Trans woman wants an apology from Netherlands government after she was forced into being sterilised
A trans woman is seeking an apology from the government in the Netherlands after she went through forced sterilisation under an archaic and since-scrapped law.
Up until 2014, trans people in the Netherlands were legally obliged to undergo forced sterilisation in order to be recognised in their gender.
Willemijn van Kempen was one of the trans people affected under the law. She has filed a lawsuit, alongside 15 other plaintiffs, which demands that the government issue an apology to the trans people who were sterilised under the law.
“People need to know that this happened and should not have happened,” van Kempen told Volkskrant.
Trans people deserve an apology and compensation for forced sterilisation in the Netherlands, activists argue.
She said that the lawsuit is not just about those who underwent sterilisation, but also about those who did not legally transition because of the dehumanising law.
Joining van Kempen in the lawsuit is women’s right organization Bureau Clara Wichmann and Transgender Network Netherlands.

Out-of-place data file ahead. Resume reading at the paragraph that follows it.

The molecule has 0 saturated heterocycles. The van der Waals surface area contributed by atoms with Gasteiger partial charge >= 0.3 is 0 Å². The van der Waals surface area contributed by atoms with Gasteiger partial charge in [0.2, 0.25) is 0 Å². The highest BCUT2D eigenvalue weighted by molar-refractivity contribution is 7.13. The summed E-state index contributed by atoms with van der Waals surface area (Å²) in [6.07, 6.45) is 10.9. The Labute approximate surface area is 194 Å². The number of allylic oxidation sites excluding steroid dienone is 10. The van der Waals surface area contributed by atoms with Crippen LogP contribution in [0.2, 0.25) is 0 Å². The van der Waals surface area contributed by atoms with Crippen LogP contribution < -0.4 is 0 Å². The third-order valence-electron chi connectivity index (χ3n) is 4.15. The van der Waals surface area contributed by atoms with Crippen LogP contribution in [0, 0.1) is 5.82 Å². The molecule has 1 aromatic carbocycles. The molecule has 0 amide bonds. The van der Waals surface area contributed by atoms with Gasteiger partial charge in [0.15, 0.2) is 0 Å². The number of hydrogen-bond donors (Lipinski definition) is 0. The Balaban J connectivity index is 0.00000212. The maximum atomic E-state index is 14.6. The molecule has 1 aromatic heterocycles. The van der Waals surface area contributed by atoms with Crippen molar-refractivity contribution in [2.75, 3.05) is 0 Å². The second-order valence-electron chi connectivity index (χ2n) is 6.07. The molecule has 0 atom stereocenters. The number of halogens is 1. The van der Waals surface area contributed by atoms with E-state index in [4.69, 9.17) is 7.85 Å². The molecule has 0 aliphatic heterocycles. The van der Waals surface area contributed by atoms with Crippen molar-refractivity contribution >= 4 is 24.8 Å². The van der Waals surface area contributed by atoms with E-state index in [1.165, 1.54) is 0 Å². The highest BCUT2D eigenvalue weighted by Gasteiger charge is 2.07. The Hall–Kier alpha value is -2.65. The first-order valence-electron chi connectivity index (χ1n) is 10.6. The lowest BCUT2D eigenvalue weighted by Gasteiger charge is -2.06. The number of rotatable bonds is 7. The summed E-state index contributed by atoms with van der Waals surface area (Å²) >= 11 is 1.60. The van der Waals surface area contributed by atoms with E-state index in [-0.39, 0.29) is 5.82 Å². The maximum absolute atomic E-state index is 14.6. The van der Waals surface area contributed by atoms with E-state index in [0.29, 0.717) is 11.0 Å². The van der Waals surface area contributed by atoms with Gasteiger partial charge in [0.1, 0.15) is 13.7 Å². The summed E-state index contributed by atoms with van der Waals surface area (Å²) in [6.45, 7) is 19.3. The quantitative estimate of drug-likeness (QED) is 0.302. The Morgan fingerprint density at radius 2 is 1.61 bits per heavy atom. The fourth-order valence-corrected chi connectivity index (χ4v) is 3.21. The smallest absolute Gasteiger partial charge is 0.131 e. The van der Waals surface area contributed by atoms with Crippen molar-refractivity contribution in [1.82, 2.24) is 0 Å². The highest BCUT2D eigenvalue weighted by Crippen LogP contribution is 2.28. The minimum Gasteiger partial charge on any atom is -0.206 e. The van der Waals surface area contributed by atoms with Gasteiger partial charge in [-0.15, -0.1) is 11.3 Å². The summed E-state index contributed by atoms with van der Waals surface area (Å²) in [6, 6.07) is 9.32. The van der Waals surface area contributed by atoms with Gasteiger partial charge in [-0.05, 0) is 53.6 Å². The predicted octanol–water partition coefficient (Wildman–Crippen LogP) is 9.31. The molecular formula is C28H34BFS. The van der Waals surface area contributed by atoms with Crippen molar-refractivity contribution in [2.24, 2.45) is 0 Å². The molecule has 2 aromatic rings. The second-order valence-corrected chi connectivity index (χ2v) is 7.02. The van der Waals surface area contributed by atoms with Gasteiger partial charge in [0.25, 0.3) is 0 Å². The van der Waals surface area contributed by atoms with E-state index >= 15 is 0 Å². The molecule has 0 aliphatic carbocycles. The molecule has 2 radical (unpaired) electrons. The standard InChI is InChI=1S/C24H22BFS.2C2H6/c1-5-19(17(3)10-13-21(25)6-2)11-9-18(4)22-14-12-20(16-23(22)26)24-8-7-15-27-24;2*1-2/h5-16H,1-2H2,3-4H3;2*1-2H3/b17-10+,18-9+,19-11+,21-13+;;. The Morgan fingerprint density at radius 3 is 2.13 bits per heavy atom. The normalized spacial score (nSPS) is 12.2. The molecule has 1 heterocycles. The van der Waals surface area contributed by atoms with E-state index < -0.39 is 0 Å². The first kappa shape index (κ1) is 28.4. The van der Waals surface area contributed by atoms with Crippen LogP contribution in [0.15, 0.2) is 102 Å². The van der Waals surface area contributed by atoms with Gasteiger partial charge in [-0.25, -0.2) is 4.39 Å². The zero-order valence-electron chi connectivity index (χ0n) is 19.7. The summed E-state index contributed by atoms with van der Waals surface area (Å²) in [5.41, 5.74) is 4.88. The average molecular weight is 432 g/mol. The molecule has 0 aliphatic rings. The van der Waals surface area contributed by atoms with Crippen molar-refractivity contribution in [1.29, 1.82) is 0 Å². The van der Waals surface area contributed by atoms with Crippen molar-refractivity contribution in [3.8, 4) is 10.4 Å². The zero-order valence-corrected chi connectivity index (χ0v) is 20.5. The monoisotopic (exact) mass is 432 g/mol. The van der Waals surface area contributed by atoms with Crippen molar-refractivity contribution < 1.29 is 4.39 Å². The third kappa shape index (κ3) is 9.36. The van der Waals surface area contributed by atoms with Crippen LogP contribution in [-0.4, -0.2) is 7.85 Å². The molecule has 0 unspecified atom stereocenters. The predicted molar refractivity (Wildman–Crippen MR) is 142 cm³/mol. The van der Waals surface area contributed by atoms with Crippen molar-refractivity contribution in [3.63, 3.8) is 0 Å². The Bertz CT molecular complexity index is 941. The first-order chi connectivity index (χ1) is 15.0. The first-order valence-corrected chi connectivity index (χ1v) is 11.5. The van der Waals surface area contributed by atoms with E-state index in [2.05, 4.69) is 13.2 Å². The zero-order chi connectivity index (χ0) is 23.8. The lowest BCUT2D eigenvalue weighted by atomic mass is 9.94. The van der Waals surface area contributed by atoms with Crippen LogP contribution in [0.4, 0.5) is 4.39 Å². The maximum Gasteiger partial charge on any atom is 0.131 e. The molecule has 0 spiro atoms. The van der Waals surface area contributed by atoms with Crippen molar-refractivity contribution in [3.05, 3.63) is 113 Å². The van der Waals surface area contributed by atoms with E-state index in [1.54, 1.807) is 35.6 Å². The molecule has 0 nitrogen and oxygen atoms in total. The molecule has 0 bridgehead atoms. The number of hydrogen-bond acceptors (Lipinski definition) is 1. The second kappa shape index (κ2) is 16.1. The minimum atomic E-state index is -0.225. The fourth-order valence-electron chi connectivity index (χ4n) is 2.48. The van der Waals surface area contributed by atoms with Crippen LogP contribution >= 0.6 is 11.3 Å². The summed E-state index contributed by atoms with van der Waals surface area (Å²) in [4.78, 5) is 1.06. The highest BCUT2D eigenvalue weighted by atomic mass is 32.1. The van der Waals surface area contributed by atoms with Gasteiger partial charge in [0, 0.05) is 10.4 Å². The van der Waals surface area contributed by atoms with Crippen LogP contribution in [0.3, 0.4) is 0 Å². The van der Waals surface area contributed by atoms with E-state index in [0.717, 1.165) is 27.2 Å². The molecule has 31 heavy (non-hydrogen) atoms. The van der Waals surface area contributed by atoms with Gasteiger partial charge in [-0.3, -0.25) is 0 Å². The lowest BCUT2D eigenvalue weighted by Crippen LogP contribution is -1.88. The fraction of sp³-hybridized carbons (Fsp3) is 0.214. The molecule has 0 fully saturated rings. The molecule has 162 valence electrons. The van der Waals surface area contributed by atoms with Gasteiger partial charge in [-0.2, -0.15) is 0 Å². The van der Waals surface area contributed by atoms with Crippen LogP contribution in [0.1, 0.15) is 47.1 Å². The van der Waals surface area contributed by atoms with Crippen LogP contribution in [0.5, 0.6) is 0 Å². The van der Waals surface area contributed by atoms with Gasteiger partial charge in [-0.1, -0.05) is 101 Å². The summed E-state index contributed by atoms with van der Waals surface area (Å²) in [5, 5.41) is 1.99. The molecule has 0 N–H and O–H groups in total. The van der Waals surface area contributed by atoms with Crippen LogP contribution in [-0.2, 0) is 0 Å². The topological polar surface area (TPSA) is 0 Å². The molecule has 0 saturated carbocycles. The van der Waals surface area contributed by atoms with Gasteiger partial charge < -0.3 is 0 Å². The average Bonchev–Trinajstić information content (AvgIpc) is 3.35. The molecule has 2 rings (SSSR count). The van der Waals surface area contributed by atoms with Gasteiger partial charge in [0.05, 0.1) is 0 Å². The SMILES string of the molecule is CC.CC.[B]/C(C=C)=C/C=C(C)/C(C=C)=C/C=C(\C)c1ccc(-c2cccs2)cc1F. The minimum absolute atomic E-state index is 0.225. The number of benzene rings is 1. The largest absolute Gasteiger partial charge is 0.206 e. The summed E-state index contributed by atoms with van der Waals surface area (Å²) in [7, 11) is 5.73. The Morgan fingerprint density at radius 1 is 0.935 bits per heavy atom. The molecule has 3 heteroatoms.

People need to know that this happened and should not have happened.
They are also calling on the state to offer compensation to the trans people who were sterilised under the law. A spokesperson for Bureau Clara Wichmann noted that similarly affected trans people in Sweden have been given €20,000 in compensation.
The Netherlands finally changed its archaic law in 2014 meaning trans people must now get an “expert statement” from a doctor in order to legally transition.
Forced sterilisation of transgender people is still a legal requirement in Japan.
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The nation was not alone in forcing trans people to undergo sterilisation in order to have their gender recognised. A similar law is still in place in Japan, and other countries such as Germany and Australia have been forced to scrap their laws.
Last month, international human rights lawyer Michael Kirby urged Japan to end its “regime” of forced sterilisation.
Kirby, who is co-chair of the International Bar Association Human Rights Institute and a former justice of the Australian High Court, said there is “no excuse” for Japan’s failure to reform its gender recognition laws.
“The purpose of law is to protect people and organise society according to principles of justice. There is nothing protective or just about Japan’s Gender Identity Disorder Special Cases Act.
“It needs to be revised urgently as there is no excuse for continuing a regime of forcing sterilisation on people.”